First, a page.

Distributor: Arrow Video
BBFC Classification: 15
Director: Douglas Hickox
Starring: Vincent Price, Diana Rigg, Diana Dors, Ian Hendry, Michael Hordern, Arthur Lowe, Robert Morley, Dennis Price, Eric Sykes, Madeline Smith, Coral Browne
1960’s The Fall of the House of Usher marked the beginning of the most successful period of Vincent Price’s career, when he made several notable films with legendary filmmaker Roger Corman, and it was arguably 1973′s Theatre of Blood that signified the end of that era for the veteran actor. Not that Price didn’t make any more films after that – indeed, he kept working up until 1990 – but, much like with his good friends Peter Cushing and Christopher Lee, his work rate seemed to slow down as a new breed of grittier and gorier horror movies started to emerge. Luckily, Theatre of Blood was a less creaky and more credible film than what Hammer were throwing out at the time and it seemed that Vincent Price would at least end his most prolific period on something of a high.
Edward Lionheart (Price) was a Shakespearean actor who apparently committed suicide after being humiliated by a board of critics who snubbed the actor for a prestigious award. However, Lionheart is not dead and begins exacting revenge on those who denied him the accolade he thought he thoroughly deserved by recreating the death scenes from the Shakespeare plays that he had worked on, albeit with a little bit of flamboyance, comedy and lots of blood.
In the special features film historian David Del Valle says that Vincent Price claimed Theatre of Blood was his favourite out of the films that he made and you can see why as not only does the actor get to play around in the horror genre that he had been mostly known for but he also got to flex his theatrical muscles by recreating several of Shakespeare’s characters, something that the actor never got to do for real. By this point in his career Price had become typecast in horror films and so was rarely offered anything else but in fact he was an actor with a huge range and had spent many years on the stage before appearing in movies, and many more years appearing in film noir and period pieces before making his name with horror films in the 1950s.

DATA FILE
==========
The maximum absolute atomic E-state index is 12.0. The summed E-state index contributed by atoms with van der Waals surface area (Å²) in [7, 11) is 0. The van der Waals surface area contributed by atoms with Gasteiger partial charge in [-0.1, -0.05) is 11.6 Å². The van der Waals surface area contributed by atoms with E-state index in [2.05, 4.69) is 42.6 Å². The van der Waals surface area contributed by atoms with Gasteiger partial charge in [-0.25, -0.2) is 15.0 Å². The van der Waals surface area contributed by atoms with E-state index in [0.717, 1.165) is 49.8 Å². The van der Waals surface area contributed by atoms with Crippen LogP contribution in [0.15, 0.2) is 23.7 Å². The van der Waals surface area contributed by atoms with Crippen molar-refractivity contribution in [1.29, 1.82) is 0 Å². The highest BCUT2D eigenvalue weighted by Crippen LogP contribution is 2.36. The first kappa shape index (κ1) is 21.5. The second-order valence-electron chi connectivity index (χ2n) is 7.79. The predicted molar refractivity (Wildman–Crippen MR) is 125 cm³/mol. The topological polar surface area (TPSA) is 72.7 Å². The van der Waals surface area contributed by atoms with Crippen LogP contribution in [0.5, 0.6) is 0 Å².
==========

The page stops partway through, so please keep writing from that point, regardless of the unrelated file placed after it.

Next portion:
In a film that echoed Price’s own relationship with critics, his performance as Lionheart proved to be something that divided said critics as, despite being the murderer of some unsavoury but still innocent people, he proved to be quite a sympathetic character. Lionheart himself was pompous and overblown but he had put the work in and, in his mind, deserved the awards for it, only to be laughed at by sneering snobs who can make or break somebody’s career with a few words. It may be a horrible act to kill a dog and bake it into a pie but the scene where Lionheart – in disguise as a chef – feeds the unsuspecting Meredith Merridew (Robert Morley – The African Queen) one of his own poodles is played for laughs and almost demands that you root for the vengeful thespian, especially when a gleefully mischievous Price is hamming it up like only he can.
But despite having Vincent Price take centre stage for most of its length Theatre of Blood also boasts a very strong supporting cast that features several notable British actors, including Ian Hendry (Damien: Omen II), Arthur Lowe (Dad’s Army), Diana Rigg (On Her Majesty’s Secret Service), Michael Hordern (Where Eagles Dare), Eric Sykes (The Others), Madeline Smith (Taste the Blood of Dracula), Diana Dors (From Beyond the Grave) and Price’s future wife Coral Browne (The Killing of Sister George). Quite a list and everybody plays it fairly straight, with only Robert Morley adding a bit of camp with his bright pink suit and constantly declaring his love for his poodles, who go with him everywhere.
The disc comes loaded with a few interviews, the most interesting being with Vincent Price’s daughter Victoria who, apart from being a dead ringer for her father, speaks very highly of the film and notes its significance in her father’s career. Perhaps laying some of the groundwork for the horror comedies that would come in the following decade, Theatre of Blood manages to work on both levels to some extent but lacks consistency when it comes to the tone of the killings – some are dealt with brutally and fairly quickly, like when one character is stabbed to death by homeless tramps, and others are more drawn out and quite funny, like seeing Price dressed up in an afro wig as Butch the gay hairdresser shortly before resorting to electrified hair curlers as his weapon of choice – and this constantly shifting tone can be a little distracting. Nevertheless, Theatre of Blood is still very much a fun ride, with a very self-aware Vincent Price at the top of his game and clearly having a ball, and although it won’t gross you out it will make you wince occasionally and smile quite a lot, which is no doubt what the man himself would have wanted.
Special Features: Audio commentary by the cast of The League of Gentlemen, interviews with Vincent Price’s daughter Victoria Price, author and film historian David Del Valle, actress Madeline Smith and composer Michael J. Lewis, trailer, reversible sleeve, collector’s booklet.
UK Release Date: 19th May 2014